# Word embeddings

After Tomas Mikolov et al. released word2vec tool, there was a boom of articles about words vector representations. One of the greatest is GloVe, which did a big thing while explaining how such algorithms work and refolmulating word2vec optimizations as special kind of factoriazation for word cooccurences matrix.

Here I will briefly introduce GloVe algorithm and show how to use its text2vec implementation.

# Introduction to GloVe algorithm

GloVe algorithm consists of following steps:

1. Collect word cooccurence statistics in a form of word coocurence matrix $$X$$. Each element $$X_{ij}$$ of such matrix represents measure of how often word i appears in context of word j. Usually we scan our corpus in followinf manner: for each term we look for context terms withing some area - window_size before and window_size after. Also we give less weight for more distand words. Usually $decay = 1/offset$.
2. Define soft constraint for each word pair: $w_i^Tw_j + b_i + b_j = log(X_{ij})$ Here $$w_i$$ - vector for main word, $$w_j$$ - vector for context word, $$b_i$$, $$b_j$$ - scalar biases for main and context words.
3. Define cost function $J = \sum_{i=1}^V \sum_{j=1}^V \; f(X_{ij}) ( w_i^T w_j + b_i + b_j - \log X_{ij})^2$ Here $$f$$ is a weighting function which help us to prevent learning only from exremly common word pairs. GloVe authors choose following fucntion:

$f(X_{ij}) = \begin{cases} (\frac{X_{ij}}{x_{max}})^\alpha & \text{if } X_{ij} < XMAX \\ 1 & \text{otherwise} \end{cases}$

# Canonical example - linguistic regularities

Now lets examine how it works. As commonly known word2vec word vectors capture many linguistic regularities. The most canonical example is following. If we will take word vectors for words paris, france, italy and perform following operation: $vector('paris') - vector('france') + vector('italy')$ resultiong vector will be close to $$vector('rome')$$.

Lets download some wikipedia data (same data used in ./demo-word.sh in word2vec):

library(text2vec)
temp <- tempfile()
unlink(temp)

In the next step we will create vocabulary - set of words for which we want to learn word vectors. Note, that all text2vec’s functions that operates on raw text data (vocabulary, create_hash_corpus, create_vocab_corpus) have streaming API and you should iterator over tokens as first argument for these functions.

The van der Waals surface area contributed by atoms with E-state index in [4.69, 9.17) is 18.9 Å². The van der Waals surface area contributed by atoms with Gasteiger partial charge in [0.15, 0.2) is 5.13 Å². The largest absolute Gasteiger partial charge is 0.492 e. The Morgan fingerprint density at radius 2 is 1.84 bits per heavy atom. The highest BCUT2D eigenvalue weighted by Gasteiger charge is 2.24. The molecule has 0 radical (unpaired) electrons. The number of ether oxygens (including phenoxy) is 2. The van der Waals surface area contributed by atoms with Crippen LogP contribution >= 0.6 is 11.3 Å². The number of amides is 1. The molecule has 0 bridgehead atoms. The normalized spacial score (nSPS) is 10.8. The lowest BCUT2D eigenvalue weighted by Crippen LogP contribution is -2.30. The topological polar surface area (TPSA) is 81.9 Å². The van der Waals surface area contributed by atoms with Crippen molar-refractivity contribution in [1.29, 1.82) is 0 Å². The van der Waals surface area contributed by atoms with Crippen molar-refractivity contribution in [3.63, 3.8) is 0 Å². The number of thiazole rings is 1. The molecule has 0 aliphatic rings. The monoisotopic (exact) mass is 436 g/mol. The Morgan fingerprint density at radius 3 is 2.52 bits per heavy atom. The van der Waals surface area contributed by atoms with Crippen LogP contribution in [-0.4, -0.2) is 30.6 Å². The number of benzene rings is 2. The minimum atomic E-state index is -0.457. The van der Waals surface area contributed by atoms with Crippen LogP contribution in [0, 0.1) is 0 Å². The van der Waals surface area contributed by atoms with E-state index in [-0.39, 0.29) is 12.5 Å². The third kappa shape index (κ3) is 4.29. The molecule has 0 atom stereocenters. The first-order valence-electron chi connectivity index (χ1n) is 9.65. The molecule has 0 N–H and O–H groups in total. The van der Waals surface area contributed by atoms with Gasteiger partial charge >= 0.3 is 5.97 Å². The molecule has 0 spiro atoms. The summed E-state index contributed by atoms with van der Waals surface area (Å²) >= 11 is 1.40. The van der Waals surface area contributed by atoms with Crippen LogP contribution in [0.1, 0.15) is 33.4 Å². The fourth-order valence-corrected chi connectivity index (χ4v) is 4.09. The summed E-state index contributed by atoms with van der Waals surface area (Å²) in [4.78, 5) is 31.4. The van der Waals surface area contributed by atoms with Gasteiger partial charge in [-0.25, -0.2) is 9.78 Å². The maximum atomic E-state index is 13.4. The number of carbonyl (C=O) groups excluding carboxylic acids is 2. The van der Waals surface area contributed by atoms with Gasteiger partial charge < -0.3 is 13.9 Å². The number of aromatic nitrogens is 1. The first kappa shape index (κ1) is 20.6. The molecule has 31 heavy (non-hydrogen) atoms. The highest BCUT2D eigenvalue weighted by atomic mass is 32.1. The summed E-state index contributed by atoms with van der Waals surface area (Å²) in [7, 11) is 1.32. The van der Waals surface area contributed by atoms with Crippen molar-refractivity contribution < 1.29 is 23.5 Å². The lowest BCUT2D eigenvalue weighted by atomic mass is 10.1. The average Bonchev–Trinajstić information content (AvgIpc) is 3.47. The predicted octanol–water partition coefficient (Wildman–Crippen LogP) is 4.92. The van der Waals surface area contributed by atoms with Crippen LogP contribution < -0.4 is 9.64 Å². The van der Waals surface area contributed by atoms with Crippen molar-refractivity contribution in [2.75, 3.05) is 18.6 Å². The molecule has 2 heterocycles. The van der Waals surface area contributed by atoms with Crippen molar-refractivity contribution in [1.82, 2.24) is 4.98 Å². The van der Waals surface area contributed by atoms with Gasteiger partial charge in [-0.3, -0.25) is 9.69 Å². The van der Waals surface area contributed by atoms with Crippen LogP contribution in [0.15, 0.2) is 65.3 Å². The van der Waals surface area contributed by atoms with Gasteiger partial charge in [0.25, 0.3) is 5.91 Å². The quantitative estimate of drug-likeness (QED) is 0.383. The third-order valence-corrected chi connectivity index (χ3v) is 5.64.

# create iterator over tokens
it <- itoken(wiki,
preprocess_function = identity,
# all words are single whitespace separated
tokenizer = function(x) strsplit(x, split = " ", fixed = T))
# create vocabulary. Terms will be unigrams (simple words).
vocab <- vocabulary(it, ngram = c(1L, 1L) )

These words should not be too rare. Fot example we will can’t obtain any meaningful word vector for word which we saw only once in entire corpus. Here we will take only words which appear at least 5 times. text2vec provides more options to filter vocabulary - see ?prune_vocabulary function.

vocab <- prune_vocabulary(vocab, term_count_min = 5)

Now we have 71290 terms in vocalulary and ready to construct Term-Coocurence matrix (tcm).

# as said above, we should provide iterator to create_vocab_corpus function
it <- itoken(wiki,
preprocess_function = identity,
# all words are single whitespace separated
tokenizer = function(x) strsplit(x, split = " ", fixed = T))

corpus <- create_vocab_corpus(it,
# use our filtered vocabulary
vocabulary = vocab,
# don't create document-term matrix
grow_dtm = F,
# use window of 5 for context words
skip_grams_window = 15L)

# get term cooccurence matrix from instance of C++ corpus class
tcm <- get_tcm(corpus)

Now we have tcm matrix and can factorize it via GloVe algorithm.
text2vec uses parallel stochastic gradient descend algorithm. By default it use all cores on your machine, but you can specify number of core directly. For example for using 4 threads, call RcppParallel::setThreadOptions(numThreads = 4).

Finally lets fit our model (it can take several of minutes to fit!):

fit <- glove(tcm = tcm,
word_vectors_size = 50,
x_max = 10, learning_rate = 0.2,
num_iters = 15)

2016-01-10 14:12:37 - epoch 1, expected cost 0.0662
2016-01-10 14:12:51 - epoch 2, expected cost 0.0472
2016-01-10 14:13:06 - epoch 3, expected cost 0.0429
2016-01-10 14:13:21 - epoch 4, expected cost 0.0406
2016-01-10 14:13:36 - epoch 5, expected cost 0.0391
2016-01-10 14:13:50 - epoch 6, expected cost 0.0381
2016-01-10 14:14:05 - epoch 7, expected cost 0.0373
2016-01-10 14:14:19 - epoch 8, expected cost 0.0366
2016-01-10 14:14:33 - epoch 9, expected cost 0.0362
2016-01-10 14:14:47 - epoch 10, expected cost 0.0358
2016-01-10 14:15:01 - epoch 11, expected cost 0.0355
2016-01-10 14:15:16 - epoch 12, expected cost 0.0351
2016-01-10 14:15:30 - epoch 13, expected cost 0.0349
2016-01-10 14:15:44 - epoch 14, expected cost 0.0347
2016-01-10 14:15:59 - epoch 15, expected cost 0.0345

And obtain word vectors

word_vectors <- fit$word_vectors[[1]] + fit$word_vectors[[2]]
rownames(word_vectors) <- rownames(tcm)

Find closest word vectors for our paris - france + italy example:

word_vectors_norm <-  sqrt(rowSums(word_vectors ^ 2))

rome <- word_vectors['paris', , drop = F] -
word_vectors['france', , drop = F] +
word_vectors['italy', , drop = F]

cos_dist <- text2vec:::cosine(rome,
word_vectors,
word_vectors_norm)
##0.7811252 0.7763088 0.7048109 0.6696540 0.6580989
You can achieve much better results by experimenting with skip_grams_window and parameters of glove() function (word vectors size, number of iterations, etc.). For more details and large-scale experiments on wikipedia data see this post in my blog.